- Although the two vaccines use the same technology, the shots have not been tested against one another.
- Once the FDA approves the shots, the CDC will decide on a formal recommendation. Pfizer’s vaccine will be available to children 6 months to 4 years, while Moderna’s vaccine will be for 6 months to 5 years.
- Pfizer’s shots are 1/10 of the adult dose, while Moderna’s shots are ¼ of the adult dose.
- Moderna is also seeking regulatory approval outside the US for younger children as well. 12 countries already vaccinate children under 5 with other brands.
Monkeypox could be sexually transmitted disease – WHO
Monkeypox virus is caused by skin to skin contact and may be a sexually transmitted disease, warns the World Health Organisation.
The World Health Organisation (WHO) has started its research on the reports that the monkeypox virus is present in the semen of patients.
This presents a possibility that monkeypox could be sexually transmitted from one patient to their partners.
It is reported that most cases are in men who have sexual relations with men.
The WHO has said that the main transmission of the rare disease is through close interpersonal contact.
In Italy and Germany, scientists say that they have detected viral DNA in semen for a small number of monkeypox patients. The virus found in the semen was capable of infecting another person.
The WHO monkeypox incident manager in Europe, Catherine Smallwood said during a press briefing “this may have been something that we were unaware of in this disease before.”
“We really need to focus on the most frequent mode of transmission and we clearly see that to be associated with skin to skin contact,” she added.
The monkeypox outbreak is now considered a global outbreak. In more than 30 countries there have been more than 1,600 with over 500 cases in the UK.
A vaccine of monkeypox is available and the WHO has recommended that close contacts and healthcare workers should be vaccinated first.
WHO’s regional director for Europe, Hans Kluge said “Europe remains the epicentre of this escalating outbreak, with 25 countries reporting more than 1,500 cases, or 85% of the global total.”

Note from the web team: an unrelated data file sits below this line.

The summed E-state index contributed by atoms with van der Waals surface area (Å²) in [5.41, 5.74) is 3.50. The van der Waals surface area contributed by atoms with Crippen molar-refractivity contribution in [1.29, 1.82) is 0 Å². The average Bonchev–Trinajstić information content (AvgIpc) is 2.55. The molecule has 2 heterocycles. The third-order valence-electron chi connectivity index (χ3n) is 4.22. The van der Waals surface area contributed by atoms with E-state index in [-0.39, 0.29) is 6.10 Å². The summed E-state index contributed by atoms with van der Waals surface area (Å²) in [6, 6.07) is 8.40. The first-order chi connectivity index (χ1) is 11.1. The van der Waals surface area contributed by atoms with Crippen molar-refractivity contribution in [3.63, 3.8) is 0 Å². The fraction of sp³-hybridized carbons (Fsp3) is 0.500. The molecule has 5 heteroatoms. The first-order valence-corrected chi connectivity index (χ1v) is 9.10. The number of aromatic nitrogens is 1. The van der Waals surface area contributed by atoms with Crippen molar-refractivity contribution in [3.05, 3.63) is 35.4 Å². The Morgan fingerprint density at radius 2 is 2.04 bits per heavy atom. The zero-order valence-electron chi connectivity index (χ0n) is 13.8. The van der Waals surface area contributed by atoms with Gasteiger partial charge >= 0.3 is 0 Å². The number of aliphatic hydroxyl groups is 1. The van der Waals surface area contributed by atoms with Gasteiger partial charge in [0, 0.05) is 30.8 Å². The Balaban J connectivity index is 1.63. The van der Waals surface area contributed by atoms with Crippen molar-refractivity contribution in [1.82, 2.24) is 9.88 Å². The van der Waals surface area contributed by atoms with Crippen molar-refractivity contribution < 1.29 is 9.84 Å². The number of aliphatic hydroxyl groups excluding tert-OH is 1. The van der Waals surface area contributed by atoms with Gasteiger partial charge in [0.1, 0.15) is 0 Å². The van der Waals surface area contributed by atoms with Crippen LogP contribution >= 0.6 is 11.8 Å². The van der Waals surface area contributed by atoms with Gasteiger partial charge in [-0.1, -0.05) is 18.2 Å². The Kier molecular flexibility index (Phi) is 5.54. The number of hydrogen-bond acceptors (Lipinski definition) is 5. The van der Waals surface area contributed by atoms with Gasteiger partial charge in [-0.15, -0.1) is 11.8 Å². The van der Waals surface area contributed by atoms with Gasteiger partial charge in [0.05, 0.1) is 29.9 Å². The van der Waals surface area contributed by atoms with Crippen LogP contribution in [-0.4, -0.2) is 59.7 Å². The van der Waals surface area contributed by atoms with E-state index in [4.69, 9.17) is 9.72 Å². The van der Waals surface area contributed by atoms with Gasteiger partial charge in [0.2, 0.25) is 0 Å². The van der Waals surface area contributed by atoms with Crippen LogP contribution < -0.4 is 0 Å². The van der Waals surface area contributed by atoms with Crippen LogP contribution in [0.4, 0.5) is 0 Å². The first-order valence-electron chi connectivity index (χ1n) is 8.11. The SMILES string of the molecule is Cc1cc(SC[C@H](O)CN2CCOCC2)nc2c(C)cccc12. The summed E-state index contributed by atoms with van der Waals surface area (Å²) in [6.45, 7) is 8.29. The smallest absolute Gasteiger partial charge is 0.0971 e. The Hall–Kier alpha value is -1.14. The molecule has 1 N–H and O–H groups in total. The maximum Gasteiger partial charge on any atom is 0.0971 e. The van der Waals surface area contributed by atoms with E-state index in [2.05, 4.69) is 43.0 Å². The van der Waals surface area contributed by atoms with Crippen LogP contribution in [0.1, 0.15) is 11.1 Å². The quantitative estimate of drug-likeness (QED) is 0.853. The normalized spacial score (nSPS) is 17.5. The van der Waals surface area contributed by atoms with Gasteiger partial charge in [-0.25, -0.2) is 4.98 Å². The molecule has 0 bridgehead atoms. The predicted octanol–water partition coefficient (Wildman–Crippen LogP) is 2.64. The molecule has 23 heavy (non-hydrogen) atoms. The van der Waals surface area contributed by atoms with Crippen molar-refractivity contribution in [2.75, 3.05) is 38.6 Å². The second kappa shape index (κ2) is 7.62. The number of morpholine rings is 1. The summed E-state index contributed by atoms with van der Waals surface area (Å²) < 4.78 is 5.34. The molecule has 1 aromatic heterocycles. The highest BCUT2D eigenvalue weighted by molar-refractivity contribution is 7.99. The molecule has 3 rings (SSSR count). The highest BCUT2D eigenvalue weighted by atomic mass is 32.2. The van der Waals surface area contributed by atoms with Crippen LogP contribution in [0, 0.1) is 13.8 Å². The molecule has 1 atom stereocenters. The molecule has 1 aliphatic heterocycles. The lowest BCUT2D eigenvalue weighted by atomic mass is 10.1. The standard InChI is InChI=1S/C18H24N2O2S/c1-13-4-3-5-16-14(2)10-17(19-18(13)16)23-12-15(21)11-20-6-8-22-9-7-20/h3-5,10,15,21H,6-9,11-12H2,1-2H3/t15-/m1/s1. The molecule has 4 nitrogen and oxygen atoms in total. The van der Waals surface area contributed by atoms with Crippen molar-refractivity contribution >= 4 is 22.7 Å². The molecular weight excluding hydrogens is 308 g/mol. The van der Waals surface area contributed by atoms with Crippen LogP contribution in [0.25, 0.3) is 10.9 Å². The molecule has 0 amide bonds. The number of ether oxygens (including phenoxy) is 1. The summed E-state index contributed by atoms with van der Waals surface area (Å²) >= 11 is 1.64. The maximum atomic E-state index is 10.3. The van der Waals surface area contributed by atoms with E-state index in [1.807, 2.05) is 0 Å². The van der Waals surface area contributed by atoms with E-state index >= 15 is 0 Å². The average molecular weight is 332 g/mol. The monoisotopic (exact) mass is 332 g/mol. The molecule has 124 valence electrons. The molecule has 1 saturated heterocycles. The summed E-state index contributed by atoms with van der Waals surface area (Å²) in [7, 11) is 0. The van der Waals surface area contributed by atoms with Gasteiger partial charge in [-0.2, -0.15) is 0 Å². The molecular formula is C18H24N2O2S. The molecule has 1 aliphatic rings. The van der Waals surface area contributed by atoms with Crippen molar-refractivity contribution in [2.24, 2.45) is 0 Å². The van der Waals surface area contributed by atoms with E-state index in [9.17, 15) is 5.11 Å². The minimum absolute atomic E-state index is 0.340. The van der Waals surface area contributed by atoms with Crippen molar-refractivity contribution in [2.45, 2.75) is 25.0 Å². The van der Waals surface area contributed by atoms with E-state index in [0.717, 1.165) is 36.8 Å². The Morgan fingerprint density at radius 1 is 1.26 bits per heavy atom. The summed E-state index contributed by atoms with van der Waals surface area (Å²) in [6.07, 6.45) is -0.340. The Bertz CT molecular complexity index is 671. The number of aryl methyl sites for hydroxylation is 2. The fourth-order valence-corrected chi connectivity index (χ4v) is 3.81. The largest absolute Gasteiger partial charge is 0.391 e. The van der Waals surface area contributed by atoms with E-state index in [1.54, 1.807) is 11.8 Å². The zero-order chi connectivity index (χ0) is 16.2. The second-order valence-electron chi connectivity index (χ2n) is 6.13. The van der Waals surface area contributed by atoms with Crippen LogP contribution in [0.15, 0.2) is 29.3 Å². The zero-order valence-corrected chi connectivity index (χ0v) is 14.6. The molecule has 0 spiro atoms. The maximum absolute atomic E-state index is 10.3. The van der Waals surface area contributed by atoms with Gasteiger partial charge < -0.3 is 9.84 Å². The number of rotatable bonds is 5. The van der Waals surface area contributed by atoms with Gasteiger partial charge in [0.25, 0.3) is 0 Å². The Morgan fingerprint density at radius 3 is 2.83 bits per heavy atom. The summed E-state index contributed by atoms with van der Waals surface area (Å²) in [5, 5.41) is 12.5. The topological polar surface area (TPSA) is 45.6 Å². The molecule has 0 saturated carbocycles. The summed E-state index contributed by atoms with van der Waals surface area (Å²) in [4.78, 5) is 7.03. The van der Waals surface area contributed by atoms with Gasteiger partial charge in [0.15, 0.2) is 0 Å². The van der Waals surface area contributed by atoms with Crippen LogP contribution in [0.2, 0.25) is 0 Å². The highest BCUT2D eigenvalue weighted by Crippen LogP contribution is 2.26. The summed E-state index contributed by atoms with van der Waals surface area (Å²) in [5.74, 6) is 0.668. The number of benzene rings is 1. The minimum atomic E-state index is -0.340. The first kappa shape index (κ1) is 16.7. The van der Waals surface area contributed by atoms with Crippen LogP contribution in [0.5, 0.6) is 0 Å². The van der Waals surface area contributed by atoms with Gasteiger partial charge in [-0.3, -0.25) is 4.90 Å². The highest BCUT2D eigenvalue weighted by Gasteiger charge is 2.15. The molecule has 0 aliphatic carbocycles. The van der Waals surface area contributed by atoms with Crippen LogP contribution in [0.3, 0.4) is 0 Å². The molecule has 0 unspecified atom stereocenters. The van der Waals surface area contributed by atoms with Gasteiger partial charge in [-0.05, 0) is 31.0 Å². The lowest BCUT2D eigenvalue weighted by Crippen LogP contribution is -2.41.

Regarding the race to stockpile vaccines, he added “once again, a ‘me first’ approach could lead to damaging consequences down the road.”
“I beseech governments to tackle monkeypox without repeating the mistakes of the pandemic – and keeping equity at the heart of all we do.”
In the current outbreak, so far no deaths have been reported. But experts warn that every year monkeypox causes deaths in some countries, where the disease exists as endemic.
The WHO is also considering changing the name of the Monkeypox virus. Consideration came after 30 scientists wrote letters to the WHO that it is not correct but rather discriminatory to give the name of the rare disease as African.
Some of the Scientists has suggested hMPXV as new name of the virus to address the “urgent need” for a “non-discriminatory and non-stigmatising” name for the virus.
Monkeypox: Something To Be ‘Concerned About’ Says Biden
On Sunday, President Joe Biden, in his first public comments on the disease, said that recent cases of monkeypox that have been identified in Europe and the United States were something “to be concerned about. It is a concern in that if it were to spread it would be consequential.”
During the President’s first trip to Asia he was asked about the disease as he spoke to reporters at Osan Air Base in South Korea – “They haven’t told me the level of exposure yet but it is something that everybody should be concerned about,” Biden said. As for the vaccine, Jake Sullivan, Biden’s national security adviser, told reporters that the United States has a supply of “vaccine that is relevant to treating monkeypox. We have vaccines available to be deployed for that purpose,” he said.
Monkeypox is a virus that originates in wild animals like rodents and primates, and occasionally jumps to people. Most human cases have been in central and west Africa, where the disease is endemic.
According to CDC’s website, Centers for Disease Control and Prevention, Monkeypox was first discovered in 1958 when two outbreaks of a pox-like disease occurred in colonies of monkeys kept for research, hence the name ‘monkeypox.’ The first human case of monkeypox was recorded in 1970 in the Democratic Republic of Congo during a period of intensified effort to eliminate smallpox. Since then monkeypox has been reported in humans in other central and western African countries.